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Tech Info - SS7 Protocols

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Contents

SS7 Overview SS7 Signaling Points SS7 Stack ISUP - Call Setup Procedures SCCP Overview TCAP Overview Global Title Translation (GTT) SS7 & SIGTRAN Glossary

Common Channel Signaling System #7 (SS7)


Common Channel Signaling System #7 (SS7) separates the information required to set up and manage telephone calls in the Public Switched Telephone Network (PSTN) onto a separate packet switched network (The Signaling Network) rather than use the same circuit switched network that the telephone call is made on (The Voice Network). This technique is commonly called out-of-band signaling and contrasts with earlier in-band techniques (Channel Associated Signaling - CAS) which used MF tones. The SS7 network consists of Signaling Points.

Figure 1.0 Signaling Points SSP = Service Switching Point STP = Signal Transfer Point: Usually deployed in pairs in case of failure SCP = Service Control Point: Usually deployed in pairs in case of failures.

Signaling Points (SPs)


All nodes in the SS7 network are called Signaling Points (SPs). Each SP is identified by a unique address called a Point Code (PC). SPs have the ability to read a Point Code and determine if the message is for that node and the ability to route SS7 messages to another SP. The three types of Signaling Points are:

Service Switching Point (SSP):


1. 2. 3. 4. 5. SSPs are switches, for example, Class 5 (local) and Class 4 (tandem) with SS7 interfaces. SSPs convert global title digits (i.e. a dialed number) from a subscriber line to SS7 signaling messages. SSPs setup, manage and release voice circuits required to make a call. SSPs send messages using the ISDN User Part (ISUP) and Transaction Capabilities Application Part (TCAP) protocols To summarize, an SSP's function is to use a global title to determine how to connect a call using its routing table.

There are 3 call setup scenarios an SSP will encounter: 6. 7. A call originates and terminates at the same switch (same SSP): No signaling messages are sent through the SS7 network. The SSP knows exactly where the destination is. A call originates at an SSP and is destined for a known SSP: In this case the originating SSP looks at its routing table to determine how to route the call then sends a message to the destination SSP using the ISUPprotocol. This typically will only happen with Fully associated (F) links. A call originates at an SSP and is destined for an unknown SSP: In this case there are two possible scenarios. 1. The global title (called part number) may be an 800 or a ported number. In this case the originating SSP performs a TCAP transaction with Global Title Translation via an STP to determine the point code of the destination SCP. The SCP will return a new Global Title. The originating SSP uses this number to route the call. 2. The SSP routing table yields the address of an SSP (a next hop SSP) and the Call set-up sequence message (the IAM) is sent, via an STP, to this SSP which in turn will route the message to the next hop and so on untilthe mesaage reaches the destination SSP.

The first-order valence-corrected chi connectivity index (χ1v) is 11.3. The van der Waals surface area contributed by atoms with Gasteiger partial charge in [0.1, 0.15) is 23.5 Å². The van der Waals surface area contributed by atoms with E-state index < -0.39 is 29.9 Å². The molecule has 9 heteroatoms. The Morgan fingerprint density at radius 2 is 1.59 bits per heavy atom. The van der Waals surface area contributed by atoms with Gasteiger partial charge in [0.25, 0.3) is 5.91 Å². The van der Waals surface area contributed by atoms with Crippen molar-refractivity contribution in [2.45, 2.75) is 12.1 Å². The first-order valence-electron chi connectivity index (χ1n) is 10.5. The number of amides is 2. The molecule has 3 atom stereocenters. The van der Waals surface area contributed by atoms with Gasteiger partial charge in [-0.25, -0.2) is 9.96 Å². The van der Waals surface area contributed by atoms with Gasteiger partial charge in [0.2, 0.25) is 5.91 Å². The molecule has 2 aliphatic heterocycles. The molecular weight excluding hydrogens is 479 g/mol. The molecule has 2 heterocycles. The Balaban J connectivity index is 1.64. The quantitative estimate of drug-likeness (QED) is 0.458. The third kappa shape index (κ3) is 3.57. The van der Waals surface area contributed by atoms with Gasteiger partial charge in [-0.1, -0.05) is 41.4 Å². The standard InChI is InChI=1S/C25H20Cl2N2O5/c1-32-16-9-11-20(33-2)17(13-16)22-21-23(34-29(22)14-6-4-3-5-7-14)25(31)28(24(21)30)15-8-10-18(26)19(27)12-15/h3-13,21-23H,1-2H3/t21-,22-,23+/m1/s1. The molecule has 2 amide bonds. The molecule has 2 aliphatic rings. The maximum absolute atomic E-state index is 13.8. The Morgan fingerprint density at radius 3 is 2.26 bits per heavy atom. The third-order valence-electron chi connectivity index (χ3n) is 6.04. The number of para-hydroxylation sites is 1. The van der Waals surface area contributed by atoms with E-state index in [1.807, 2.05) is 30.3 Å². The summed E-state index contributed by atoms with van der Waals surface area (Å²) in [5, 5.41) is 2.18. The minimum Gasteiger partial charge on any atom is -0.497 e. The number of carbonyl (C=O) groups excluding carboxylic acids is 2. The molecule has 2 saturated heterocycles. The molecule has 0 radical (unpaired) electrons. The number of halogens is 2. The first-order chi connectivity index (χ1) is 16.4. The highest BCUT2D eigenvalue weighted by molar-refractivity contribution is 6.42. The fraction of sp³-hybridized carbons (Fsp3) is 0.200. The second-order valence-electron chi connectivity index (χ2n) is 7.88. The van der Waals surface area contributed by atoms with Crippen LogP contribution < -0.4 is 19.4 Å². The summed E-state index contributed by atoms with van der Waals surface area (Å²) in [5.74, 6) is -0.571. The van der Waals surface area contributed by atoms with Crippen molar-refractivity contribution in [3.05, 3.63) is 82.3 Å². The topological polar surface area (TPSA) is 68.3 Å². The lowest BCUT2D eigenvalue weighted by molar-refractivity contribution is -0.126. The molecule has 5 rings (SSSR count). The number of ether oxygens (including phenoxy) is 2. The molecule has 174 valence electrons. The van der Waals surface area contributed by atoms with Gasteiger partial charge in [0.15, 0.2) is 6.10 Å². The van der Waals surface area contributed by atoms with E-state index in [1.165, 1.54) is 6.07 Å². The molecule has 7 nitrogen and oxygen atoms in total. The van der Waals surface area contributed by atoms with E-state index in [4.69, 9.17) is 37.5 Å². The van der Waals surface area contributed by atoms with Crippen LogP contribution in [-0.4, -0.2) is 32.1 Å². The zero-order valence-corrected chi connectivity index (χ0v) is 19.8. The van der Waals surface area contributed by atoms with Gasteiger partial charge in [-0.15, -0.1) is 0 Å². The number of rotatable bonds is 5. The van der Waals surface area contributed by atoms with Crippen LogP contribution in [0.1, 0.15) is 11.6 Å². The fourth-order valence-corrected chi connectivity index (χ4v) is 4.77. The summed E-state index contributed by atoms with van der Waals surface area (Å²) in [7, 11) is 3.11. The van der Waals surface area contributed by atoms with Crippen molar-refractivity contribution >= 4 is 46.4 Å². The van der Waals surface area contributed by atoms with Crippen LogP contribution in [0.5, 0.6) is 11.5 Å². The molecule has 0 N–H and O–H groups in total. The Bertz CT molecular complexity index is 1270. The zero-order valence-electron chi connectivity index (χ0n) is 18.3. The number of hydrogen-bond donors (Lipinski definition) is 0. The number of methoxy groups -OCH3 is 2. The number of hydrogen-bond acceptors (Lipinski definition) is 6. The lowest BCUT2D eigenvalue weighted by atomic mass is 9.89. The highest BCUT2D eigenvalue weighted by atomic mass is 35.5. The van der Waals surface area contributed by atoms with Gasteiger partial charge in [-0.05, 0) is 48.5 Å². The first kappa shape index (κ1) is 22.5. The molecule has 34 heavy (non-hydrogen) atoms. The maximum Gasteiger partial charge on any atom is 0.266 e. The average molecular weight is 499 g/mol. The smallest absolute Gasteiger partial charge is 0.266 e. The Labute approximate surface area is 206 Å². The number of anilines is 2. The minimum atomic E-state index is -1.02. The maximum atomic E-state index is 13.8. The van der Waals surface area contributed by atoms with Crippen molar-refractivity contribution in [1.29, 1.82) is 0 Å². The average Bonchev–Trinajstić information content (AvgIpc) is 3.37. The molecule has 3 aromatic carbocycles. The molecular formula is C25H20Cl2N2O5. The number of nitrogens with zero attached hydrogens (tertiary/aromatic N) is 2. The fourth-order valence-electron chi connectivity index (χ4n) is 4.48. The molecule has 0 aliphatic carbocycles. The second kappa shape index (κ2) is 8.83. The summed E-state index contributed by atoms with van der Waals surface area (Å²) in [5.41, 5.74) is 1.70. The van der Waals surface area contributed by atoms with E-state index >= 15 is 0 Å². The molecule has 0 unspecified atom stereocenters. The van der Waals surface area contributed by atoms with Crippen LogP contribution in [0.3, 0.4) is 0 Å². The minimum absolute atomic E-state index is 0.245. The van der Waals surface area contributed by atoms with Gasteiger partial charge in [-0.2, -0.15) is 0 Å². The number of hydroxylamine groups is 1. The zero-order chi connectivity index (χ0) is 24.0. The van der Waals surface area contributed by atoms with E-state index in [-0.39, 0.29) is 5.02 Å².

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9. Signal Transfer point (STP):


1. 2. 3. 4. 5. 6. An STP is a router and/or a gateway in the SS7 network. Messages are not originated by an STP. STPs switch SS7 messages between Signaling Points. If an originating SSP does not know the address of a destination SSP, the STP must provide it using Global Title Translation. Gateway STPs serve as the interface into another network and they can provide protocol conversion . STPs also provide traffic and usage measurements.

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Service Control Point (SCP):


An SCP provides application access. It is an interface to applications such as databases. An SCP communicates with applications using primitives. A primitive is an interface that provides access from one level of a protocol to another level.

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The protocol used to access and interface a database application is TCAP.

Links - SP Interconnection